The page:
This afternoon I spoke with Denise Oliver-Velez, a cousin of the late Bernice Stone, Negro Leaguer Ed “Ace” Stone’s ex-wife, in my ongoing effort to discover exactly when Stone died, where he died and, most eerily, where he’s buried.
I found and contacted Denise via her Web site on her family. Our conversation didn’t yield any solid clues about Ed Stone’s fate. That’s partially because — and this is something I didn’t know — that Bernice and and Edward divorced and went their separate ways. That resulted in Denise never meeting or knowing Ed Stone at all because he was out of the picture for Denise’s entire life.
However, that doesn’t mean Bernice Stone never talked about her husband. Denise started by noting that she was significantly younger than her cousin, so much so that Denise always viewed Bernice as a de facto aunt and even called her Aunt Bernice.
Denise grew very close to her “aunt,” who, while not knowing much about baseball and was very reticent to discuss what happened to Ed post-divorce, frequently talked about her relationship with her ex-husband. Bernice especially regaled her family and the frequent trips she took with Ed to various points in Latin America, where Ed often plied his trade as a fairly talented outfielder.
A ship manifest to Puerto Rico featu
On that count, Denise said the stories told by her aunt revealed a great deal about the racial dynamics of our society and the drastic differences between the way African Americans were treated in the U.S. compared to Latin America.
In essence, Denise said, her aunt was thrilled to travel to the Caribbean or Mexico because in Latin America, black Americans were treated fairly and equally.
“She loved to talk about what it was like when they would go to Mexico, Puerto Rico or Cuba,” Denise told me. “It was a relief from dealing with the racism that we had in the United States. The one thing she missed [after Ed’s career and their marriage both ended] was traveling. That was the one thing she talked about.
“We weren’t allowed to mention the Yankees in our household because of the racism of the Yankees,” she added in describing an example of the bitterness her family felt as a result of the unfortunate social conditions. “We grew up Brooklyn Dodgers fans and went to a lot of their games.
“People today have to learn what it was like, because few of them do,” she continued. “People don’t understand now. They take [improved racial conditions] for granted.”
Denise said her household and other relatives were sports fans, and they inherently knew that for African Americans, success in athletics didn’t translate into respect from society.
“All of the issues of race and sports are just things you grew up accepting,” she said.
When our conversation steered back toward details of Ed and Bernice’s lives, Denise said she never knew very much, including, for example, where and how her aunt and Ed Stone even met. While Bernice was originally from Virginia and, later in life, Delaware — “as long as I knew her, it was in Delaware,” she said — New Jersey and, eventually Las Vegas for her final years, Ed Stone’s past was somewhat of a mystery to Denise and the rest of her family.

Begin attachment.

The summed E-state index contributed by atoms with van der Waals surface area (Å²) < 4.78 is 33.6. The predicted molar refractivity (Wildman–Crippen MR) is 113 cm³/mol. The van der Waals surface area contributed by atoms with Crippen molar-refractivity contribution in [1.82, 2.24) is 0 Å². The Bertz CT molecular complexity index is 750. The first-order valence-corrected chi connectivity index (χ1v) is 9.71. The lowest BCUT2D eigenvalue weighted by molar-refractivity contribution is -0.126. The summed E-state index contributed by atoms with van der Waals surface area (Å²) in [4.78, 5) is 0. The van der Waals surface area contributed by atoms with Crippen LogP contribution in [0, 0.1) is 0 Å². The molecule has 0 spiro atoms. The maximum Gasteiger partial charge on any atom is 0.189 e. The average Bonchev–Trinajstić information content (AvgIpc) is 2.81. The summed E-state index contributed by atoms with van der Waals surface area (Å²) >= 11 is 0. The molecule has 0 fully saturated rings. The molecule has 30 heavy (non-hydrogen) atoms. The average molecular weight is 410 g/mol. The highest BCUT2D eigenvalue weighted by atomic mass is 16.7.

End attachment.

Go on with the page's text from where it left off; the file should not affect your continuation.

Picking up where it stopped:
1940 Census page with Ed and Bernice Stone
“I knew he was a Negro Leaguer, but that’s about it,” Denise said. “I wasn’t totally clueless. I knew he was a baseball player, but I never knew him personally.”
Because of that, Denise doesn’t know anything about Ed Stone’s fate at all, including his burial location. According to Social Security records, Ed Stone died in March 1983. Those records state that his last residence was in New York City and that his last Social Security benefit was received in Long Island City in Queens.
However, the Find-A-Grave listing for him states that Ed died on April 11, 1983, in the Bronx. I have yet to find any obituary for him that might give a clue to his cause of death or the disposition of his remains. I’m looking into whether I’d legally be able to get an official death certificate from NYC.
Sadly, though, Denise doesn’t even know where her Aunt Bernice is buried; Bernice lost touch with her family in the East when she moved to Las Vegas, where she died in November 2007 at the age of 95. I haven’t found any obituary for her, either.
Denise told me she has been in contact with Ed and Bernice’s two sons, Edward Jr. and Russell, and she even emailed Edward about me and my efforts in hopes that he would contact me. However, I haven’t heard from him, and neither has she, a situation that doesn’t really surprise her.
“If he doesn’t get in touch with you,” she said reluctantly, “there’s nothing I can do about it. That’s his decision. I’m powerless in this situation.”